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An American Affidavit

Friday, May 24, 2019

Your IQ in 90 Seconds

Your IQ in 90 Seconds
The Great Retrodiction: English speakers only
• May 22, 2019 

Science marches on. A researcher writes in to chide me that I have forgotten the fastest intelligence test of all, which masquerades as a simple reading test, but which can reach back 50 years, and in 90 seconds deliver a precise verdict on the best level of ability you had in your prime. Indeed, I had
forgotten this test, despite recently using it in clinical practice. All this comes from Edinburgh, where Jean Brodie was in her prime, and where psychometry is now in its prime.
Picture the scene: the person being tested is handed a page with 50 words printed on it, and asked to read them aloud, one by one. All the examiner has to do is to note whether they have been pronounced correctly. And that’s it. It is called the National Adult Reading Test.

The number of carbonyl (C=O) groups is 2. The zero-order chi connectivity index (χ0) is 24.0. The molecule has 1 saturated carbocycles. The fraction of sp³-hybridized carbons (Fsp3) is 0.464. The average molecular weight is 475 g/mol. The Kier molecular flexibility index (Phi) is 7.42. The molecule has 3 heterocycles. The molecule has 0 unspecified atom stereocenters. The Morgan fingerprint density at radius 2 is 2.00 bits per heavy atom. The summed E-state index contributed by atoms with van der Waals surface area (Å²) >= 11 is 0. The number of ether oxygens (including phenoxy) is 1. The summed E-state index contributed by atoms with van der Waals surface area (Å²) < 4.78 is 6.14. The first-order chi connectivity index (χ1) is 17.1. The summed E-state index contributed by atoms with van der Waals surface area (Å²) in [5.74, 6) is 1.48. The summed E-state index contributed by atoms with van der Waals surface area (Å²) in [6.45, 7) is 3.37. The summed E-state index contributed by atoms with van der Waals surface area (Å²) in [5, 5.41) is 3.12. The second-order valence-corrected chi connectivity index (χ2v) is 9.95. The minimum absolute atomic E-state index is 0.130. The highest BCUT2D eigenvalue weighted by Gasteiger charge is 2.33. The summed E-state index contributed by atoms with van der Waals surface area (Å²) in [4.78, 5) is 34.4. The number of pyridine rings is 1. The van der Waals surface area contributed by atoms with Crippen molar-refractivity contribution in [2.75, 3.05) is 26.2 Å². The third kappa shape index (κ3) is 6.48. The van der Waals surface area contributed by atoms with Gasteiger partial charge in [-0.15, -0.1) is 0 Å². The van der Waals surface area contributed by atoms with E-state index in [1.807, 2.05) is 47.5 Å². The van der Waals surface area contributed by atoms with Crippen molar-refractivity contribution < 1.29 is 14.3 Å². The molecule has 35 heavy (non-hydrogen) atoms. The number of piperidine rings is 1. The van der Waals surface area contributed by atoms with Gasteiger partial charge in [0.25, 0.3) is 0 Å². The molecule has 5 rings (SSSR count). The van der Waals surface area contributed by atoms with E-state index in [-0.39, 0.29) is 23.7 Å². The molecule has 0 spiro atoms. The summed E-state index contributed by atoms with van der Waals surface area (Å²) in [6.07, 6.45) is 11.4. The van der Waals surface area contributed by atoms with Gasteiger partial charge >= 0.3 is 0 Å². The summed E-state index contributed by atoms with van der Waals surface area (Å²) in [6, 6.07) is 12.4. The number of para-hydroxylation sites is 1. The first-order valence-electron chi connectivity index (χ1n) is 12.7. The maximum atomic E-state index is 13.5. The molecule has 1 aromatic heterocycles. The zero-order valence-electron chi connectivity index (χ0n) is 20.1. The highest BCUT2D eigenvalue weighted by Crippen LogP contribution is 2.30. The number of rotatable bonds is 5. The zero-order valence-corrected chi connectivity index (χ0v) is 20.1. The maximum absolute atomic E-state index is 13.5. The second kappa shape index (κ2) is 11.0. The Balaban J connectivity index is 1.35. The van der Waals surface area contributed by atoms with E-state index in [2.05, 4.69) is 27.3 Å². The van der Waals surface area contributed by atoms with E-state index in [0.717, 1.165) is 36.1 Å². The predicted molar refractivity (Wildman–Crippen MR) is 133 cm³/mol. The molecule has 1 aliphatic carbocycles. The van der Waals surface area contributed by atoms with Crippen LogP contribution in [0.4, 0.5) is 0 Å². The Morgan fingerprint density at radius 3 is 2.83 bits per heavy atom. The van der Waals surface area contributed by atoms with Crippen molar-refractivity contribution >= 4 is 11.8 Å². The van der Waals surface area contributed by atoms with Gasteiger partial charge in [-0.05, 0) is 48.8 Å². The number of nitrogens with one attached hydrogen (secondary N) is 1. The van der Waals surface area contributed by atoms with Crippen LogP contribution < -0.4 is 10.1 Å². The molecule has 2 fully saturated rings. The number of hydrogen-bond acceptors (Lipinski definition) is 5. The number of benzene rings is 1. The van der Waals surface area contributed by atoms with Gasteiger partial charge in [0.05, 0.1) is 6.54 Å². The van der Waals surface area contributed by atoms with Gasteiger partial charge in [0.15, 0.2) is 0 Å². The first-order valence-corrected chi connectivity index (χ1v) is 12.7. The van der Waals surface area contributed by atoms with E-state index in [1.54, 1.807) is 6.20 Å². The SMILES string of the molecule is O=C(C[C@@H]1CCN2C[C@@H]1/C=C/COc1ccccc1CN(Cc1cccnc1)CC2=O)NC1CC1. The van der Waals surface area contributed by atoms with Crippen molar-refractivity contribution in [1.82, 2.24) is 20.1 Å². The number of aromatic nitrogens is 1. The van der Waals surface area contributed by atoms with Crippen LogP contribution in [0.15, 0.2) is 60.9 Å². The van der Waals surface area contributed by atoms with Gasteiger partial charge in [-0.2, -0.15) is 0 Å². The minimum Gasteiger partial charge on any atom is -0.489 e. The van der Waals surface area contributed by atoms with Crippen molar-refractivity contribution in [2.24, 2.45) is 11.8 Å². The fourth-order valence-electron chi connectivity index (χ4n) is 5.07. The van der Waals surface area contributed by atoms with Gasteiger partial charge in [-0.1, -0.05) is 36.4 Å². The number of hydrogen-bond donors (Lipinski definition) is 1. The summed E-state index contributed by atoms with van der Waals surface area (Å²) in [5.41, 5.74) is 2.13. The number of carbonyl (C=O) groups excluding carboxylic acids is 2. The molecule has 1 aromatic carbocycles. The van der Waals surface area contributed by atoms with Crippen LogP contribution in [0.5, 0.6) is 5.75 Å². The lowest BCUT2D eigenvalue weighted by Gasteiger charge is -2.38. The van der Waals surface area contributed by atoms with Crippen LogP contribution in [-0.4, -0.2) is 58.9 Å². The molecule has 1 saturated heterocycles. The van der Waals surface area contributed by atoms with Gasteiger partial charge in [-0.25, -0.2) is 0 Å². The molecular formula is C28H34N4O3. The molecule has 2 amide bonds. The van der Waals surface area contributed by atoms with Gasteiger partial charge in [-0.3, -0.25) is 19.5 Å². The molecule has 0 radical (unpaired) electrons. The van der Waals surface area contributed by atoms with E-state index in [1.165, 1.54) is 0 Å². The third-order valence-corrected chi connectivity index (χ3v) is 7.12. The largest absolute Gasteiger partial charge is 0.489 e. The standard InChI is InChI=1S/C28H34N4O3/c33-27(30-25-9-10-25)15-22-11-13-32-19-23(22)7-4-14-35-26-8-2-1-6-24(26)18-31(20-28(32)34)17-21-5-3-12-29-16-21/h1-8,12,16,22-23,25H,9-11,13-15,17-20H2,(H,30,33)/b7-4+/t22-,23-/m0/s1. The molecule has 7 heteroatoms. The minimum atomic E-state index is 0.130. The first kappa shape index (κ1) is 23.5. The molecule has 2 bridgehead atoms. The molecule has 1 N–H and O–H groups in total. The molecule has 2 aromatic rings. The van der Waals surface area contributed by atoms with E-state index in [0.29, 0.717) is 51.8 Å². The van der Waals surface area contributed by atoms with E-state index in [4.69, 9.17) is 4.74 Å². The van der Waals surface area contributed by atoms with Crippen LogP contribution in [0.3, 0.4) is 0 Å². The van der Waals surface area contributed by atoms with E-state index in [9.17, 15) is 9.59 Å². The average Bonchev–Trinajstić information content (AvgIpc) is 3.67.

In his email to me the researcher gives estimates of the time taken:
“Three of the testers (between them they have given the NART several thousands of times), asked how long it takes to give the NART, replied: “an average of a minute and a half. Sometimes a minute, and sometimes three”.
This is a quick test, and extremely powerful.